Temperature Increase. The temperature of the reservoir or near-wellbore area can be artificially raised to make the viscous crude more mobile. The most successful method for adding heat has been through steam injection or soaking, although trials have been made with resistive, induction, and microwave technologies. This reduces the viscosity of the crude, but it also raises concerns in high-temperature operations.
Chemical Injection. Viscosity-reduction and emulsion-breaking chemicals can be injected from the surface by hydraulic injection lines. This impacts the fluids in the annulus and through the pump but not very far back into the reservoir.
Water Injection. When emulsions are encountered through a certain water-cut range, additional water can be injected to increase the water cut of the produced fluid, moving it out of the high-viscosity correction area. Field trials on this concept were conducted in the mid-1980s and were successful in reducing the fluid viscosity and increasing the ESP performance.
High Temperature. Another trend has been the application of ESPs into higher-temperature reservoirs. Typically, these are reservoirs that are either deeper or artificially heated. Standard ESP systems are commonly applied to well ambient temperatures of 250°F (121°C). Even with a velocity greater than 1 ft/sec, the temperature rise above ambient conditions will be about 50°F (10°C) for water and 90°F (32°C) for oil—higher if fluids contain gas.
Systems that have minor modifications or optional features are applied in ambient temperatures up to 350°F (177°C). Additional research and field testing is being done on systems that operate in ambient temperatures above 350°F. For these units, the motor and seal-chamber section have the most significant design changes. The design areas of concern in the motor include the insulation system, mechanical bearing system, and the internal lubrication and cooling system. The seal-chamber section modifications include the mechanical journal and thrust bearing systems, internal lubricating system, and, in positive-barrier styles, the elastomeric bag. Also, the selection of a power cable rated for elevated temperature service is critical.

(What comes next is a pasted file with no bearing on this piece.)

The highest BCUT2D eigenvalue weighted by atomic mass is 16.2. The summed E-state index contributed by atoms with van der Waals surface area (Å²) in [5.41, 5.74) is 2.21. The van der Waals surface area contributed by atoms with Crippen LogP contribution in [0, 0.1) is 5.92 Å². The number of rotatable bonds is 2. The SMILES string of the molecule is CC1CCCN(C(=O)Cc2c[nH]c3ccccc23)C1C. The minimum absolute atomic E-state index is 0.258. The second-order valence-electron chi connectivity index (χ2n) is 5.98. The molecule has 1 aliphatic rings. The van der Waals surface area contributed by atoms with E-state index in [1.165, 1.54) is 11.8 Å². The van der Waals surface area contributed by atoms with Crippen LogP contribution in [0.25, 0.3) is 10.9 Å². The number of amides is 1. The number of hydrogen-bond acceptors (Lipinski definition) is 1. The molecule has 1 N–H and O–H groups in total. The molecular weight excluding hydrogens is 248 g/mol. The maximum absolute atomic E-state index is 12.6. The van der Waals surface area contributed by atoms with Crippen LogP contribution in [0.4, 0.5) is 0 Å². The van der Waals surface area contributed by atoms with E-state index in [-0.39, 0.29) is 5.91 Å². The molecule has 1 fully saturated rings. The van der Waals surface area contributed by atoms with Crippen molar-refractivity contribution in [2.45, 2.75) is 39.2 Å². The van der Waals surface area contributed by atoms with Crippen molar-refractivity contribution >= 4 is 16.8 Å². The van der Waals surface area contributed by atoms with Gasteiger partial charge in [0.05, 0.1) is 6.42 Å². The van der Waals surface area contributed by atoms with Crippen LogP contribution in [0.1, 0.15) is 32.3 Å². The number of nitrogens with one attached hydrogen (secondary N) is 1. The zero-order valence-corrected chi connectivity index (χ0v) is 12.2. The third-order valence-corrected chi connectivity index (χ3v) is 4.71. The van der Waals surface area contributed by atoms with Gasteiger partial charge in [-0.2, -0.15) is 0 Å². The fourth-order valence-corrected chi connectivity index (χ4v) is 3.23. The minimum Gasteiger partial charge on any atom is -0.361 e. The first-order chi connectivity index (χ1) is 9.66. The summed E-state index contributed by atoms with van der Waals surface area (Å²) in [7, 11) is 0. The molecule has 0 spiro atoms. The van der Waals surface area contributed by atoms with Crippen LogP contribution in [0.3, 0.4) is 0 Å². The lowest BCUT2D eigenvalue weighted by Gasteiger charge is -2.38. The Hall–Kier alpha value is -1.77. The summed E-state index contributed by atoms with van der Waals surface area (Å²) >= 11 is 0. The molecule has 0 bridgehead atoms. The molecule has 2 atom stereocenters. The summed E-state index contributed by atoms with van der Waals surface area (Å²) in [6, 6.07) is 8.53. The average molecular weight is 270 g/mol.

Since the early 1990s, the focus on the application of submersible motors in high-temperature wells has not been entirely on the ambient wellbore temperature, but rather the internal operating temperature of the motor. This is because, even in what would be considered a relatively cool well, a misapplied design can possibly operate at dangerously high internal operating temperatures. Most of the ESP application software programs calculate the expected motor operating temperatures, or the manufacturer can be contacted to provide this information. The calculation of the motor operating temperature involves many variables, which were mentioned in the previous motor-heat-rise section. Historically, this calculation has been made at the stabilized design operating point of the motor. Recently, new computerized programs have allowed the ESP system operating conditions to be dynamically modeled from the static startup condition to the stabilized-flow operating point. This has allowed the designer to identify potentially dangerous transient operating conditions and to provide for options to eliminate or reduce their impact.